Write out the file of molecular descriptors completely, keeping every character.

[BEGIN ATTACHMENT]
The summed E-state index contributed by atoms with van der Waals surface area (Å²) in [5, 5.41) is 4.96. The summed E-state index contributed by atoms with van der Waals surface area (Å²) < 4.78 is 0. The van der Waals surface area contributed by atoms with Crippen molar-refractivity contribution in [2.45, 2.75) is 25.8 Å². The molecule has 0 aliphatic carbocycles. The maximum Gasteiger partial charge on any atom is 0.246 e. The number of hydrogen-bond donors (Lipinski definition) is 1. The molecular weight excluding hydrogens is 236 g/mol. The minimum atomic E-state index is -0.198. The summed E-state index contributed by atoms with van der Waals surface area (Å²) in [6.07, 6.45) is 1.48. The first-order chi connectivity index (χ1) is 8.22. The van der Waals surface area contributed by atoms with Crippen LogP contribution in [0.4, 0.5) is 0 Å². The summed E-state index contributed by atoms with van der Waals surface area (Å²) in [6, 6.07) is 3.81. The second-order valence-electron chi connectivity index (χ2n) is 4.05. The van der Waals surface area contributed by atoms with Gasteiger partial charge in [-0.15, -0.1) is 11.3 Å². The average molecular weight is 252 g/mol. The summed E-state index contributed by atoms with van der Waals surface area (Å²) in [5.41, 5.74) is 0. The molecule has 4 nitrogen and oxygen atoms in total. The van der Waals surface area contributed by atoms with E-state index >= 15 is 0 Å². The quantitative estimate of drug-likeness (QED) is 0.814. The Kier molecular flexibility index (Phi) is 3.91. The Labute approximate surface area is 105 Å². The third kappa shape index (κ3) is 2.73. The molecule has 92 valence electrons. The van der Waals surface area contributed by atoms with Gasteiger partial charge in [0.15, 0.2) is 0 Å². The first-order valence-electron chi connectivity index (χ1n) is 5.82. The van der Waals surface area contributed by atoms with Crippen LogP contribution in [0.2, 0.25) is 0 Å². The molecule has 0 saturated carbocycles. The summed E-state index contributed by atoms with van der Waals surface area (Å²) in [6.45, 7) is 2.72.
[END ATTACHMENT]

The summed E-state index contributed by atoms with van der Waals surface area (Å²) in [5, 5.41) is 4.96. The summed E-state index contributed by atoms with van der Waals surface area (Å²) < 4.78 is 0. The van der Waals surface area contributed by atoms with Crippen molar-refractivity contribution in [2.45, 2.75) is 25.8 Å². The molecule has 0 aliphatic carbocycles. The maximum Gasteiger partial charge on any atom is 0.246 e. The number of hydrogen-bond donors (Lipinski definition) is 1. The molecular weight excluding hydrogens is 236 g/mol. The minimum atomic E-state index is -0.198. The summed E-state index contributed by atoms with van der Waals surface area (Å²) in [6.07, 6.45) is 1.48. The first-order chi connectivity index (χ1) is 8.22. The van der Waals surface area contributed by atoms with Crippen LogP contribution in [0.4, 0.5) is 0 Å². The summed E-state index contributed by atoms with van der Waals surface area (Å²) in [6, 6.07) is 3.81. The second-order valence-electron chi connectivity index (χ2n) is 4.05. The van der Waals surface area contributed by atoms with Gasteiger partial charge in [-0.15, -0.1) is 11.3 Å². The average molecular weight is 252 g/mol. The summed E-state index contributed by atoms with van der Waals surface area (Å²) in [5.41, 5.74) is 0. The molecule has 4 nitrogen and oxygen atoms in total. The van der Waals surface area contributed by atoms with E-state index >= 15 is 0 Å². The quantitative estimate of drug-likeness (QED) is 0.814. The Kier molecular flexibility index (Phi) is 3.91. The Labute approximate surface area is 105 Å². The third kappa shape index (κ3) is 2.73. The molecule has 92 valence electrons. The van der Waals surface area contributed by atoms with Gasteiger partial charge in [0.15, 0.2) is 0 Å². The first-order valence-electron chi connectivity index (χ1n) is 5.82. The van der Waals surface area contributed by atoms with Crippen LogP contribution in [0.2, 0.25) is 0 Å². The molecule has 0 saturated carbocycles. The summed E-state index contributed by atoms with van der Waals surface area (Å²) in [6.45, 7) is 2.72.